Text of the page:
Moving Mountains – one Mapuche community at a time

I think the one word that pops into my head now when I think of Chile is ‘mountains’. The magnificent Andes stretch the entire length of the country and where ever you are, mountains are not very far away.

The sun rising on the mountains in Pitril

For the last few days I escaped the city and headed to the mountains in the south of the country (about 2.5 hours inland from the city of Concepcion – the region worst hit by the earthquake in February). I joined a volunteer project organised by a Foundation called Sendero de Chile which tries to make Chilean people aware of and appreciative of their natural and cultural heritage through tourism. I found out about the project through Juan (a friend I met at another volunteering project in June when we built emergency houses near Santiago for people affected by the earthquake). He is part of an NGO called Travolution which focuses on sustainable tourism and community development of tourism projects. This volunteer trip was to the region of Alto Bio Bio and specifically a valley of four different Mapuche communities (the indigenous people of Chile) who are involved in local tourism projects – mainly Chilean people visit the area in the summer to camp and do lots of horse riding which is one of Chile’s favourite pastimes.

But enough of the background to the weekend…

Juan and I were part of a group of 5 volunteers who stayed in a community called Pitril (the lowest of the communities in the valley). We stayed with the president of the tourism network, Louis and his wife Claudia on their plot of land beside the freezing cold, but beautiful Rio Bio Bio. The backdrop was a stunning snow-capped peak and lush forest covered the lower slopes of the mountains. Louis’ family has not had much luck this year – in April their house burnt down due to a spark from a cooking fire and since all the houses here are made of wood, it quickly spread and they lost everything. Then his sister and her husband (Monica and Marcelo), who live ‘next door’, lost their house in the earthquake since it was close to the edge of a cliff which collapsed with the quake and everything was

Our team of volunteers painting a roof under the amazing backdrop of the mountains

washed away in the river. Our team of volunteers spent the first afternoon acting a bit like pyromaniacs since we helped Louis start a huge bonfire to burn the remaining remnants of the house, plus lots of other old wood and bits and pieces lying around. It was quite sad to pick up little pieces of tiles and metal and cutlery etc that was all that remained of their previous life. But the real work of the weekend involved painting the roof of the new cooking/eating area which in this case was a large concrete slab with a wooden and corrugated iron roof. This was not particularly hard work, but it was a very hot day when we did it and the corrugated iron also reflected the sun and added to the heat. I have done a fair amount of painting in my life, but I must say this occasion topped everything before simply because of the backdrop we had (see the photo nearby). The next day was much harder work and involved leveling the ground around Monica and Marcelo’s new house – this was done by filling in the depressions with two huge piles of sand and pebbles. The whole morning was spent shoveling the sand into wheelbarrows and dumping it around the house before leveling it out until it was even with the slightly higher ground further from the house. While it was nice to have such good weather again (especially since the two days before we arrived were freezing cold and snowing), the heat was incredible and made the work really tiring. So much so that in the afternoon we decided that it was just to hot to continue and instead Marcelo took us further up the valley to collect a local fungi (Ñengâm) to have with our ‘once’ (pronounced on-se) which is a smaller meal eaten around 6ish since the biggest meal of the day is usually at lunchtime. Ñengâm are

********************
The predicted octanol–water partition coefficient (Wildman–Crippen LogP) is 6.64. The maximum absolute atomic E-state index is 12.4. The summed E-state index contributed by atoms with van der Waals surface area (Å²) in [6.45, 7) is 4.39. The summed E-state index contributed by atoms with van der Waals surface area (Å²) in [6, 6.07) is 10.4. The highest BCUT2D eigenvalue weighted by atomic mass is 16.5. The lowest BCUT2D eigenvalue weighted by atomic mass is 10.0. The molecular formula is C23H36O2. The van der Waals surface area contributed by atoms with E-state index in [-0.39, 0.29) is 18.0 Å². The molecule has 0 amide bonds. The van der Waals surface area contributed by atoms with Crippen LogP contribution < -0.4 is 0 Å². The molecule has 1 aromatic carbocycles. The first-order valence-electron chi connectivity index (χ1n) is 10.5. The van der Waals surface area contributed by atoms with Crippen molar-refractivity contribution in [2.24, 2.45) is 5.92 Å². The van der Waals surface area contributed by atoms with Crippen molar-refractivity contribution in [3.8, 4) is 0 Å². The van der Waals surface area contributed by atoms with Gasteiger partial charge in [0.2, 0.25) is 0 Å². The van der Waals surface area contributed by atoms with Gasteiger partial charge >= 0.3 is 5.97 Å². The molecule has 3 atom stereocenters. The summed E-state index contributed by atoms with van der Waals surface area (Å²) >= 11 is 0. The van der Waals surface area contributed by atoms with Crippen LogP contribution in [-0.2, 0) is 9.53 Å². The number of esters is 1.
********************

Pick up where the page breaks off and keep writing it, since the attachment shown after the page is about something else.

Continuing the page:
Our group harvesting local edible fungi from the forest to eat for dinner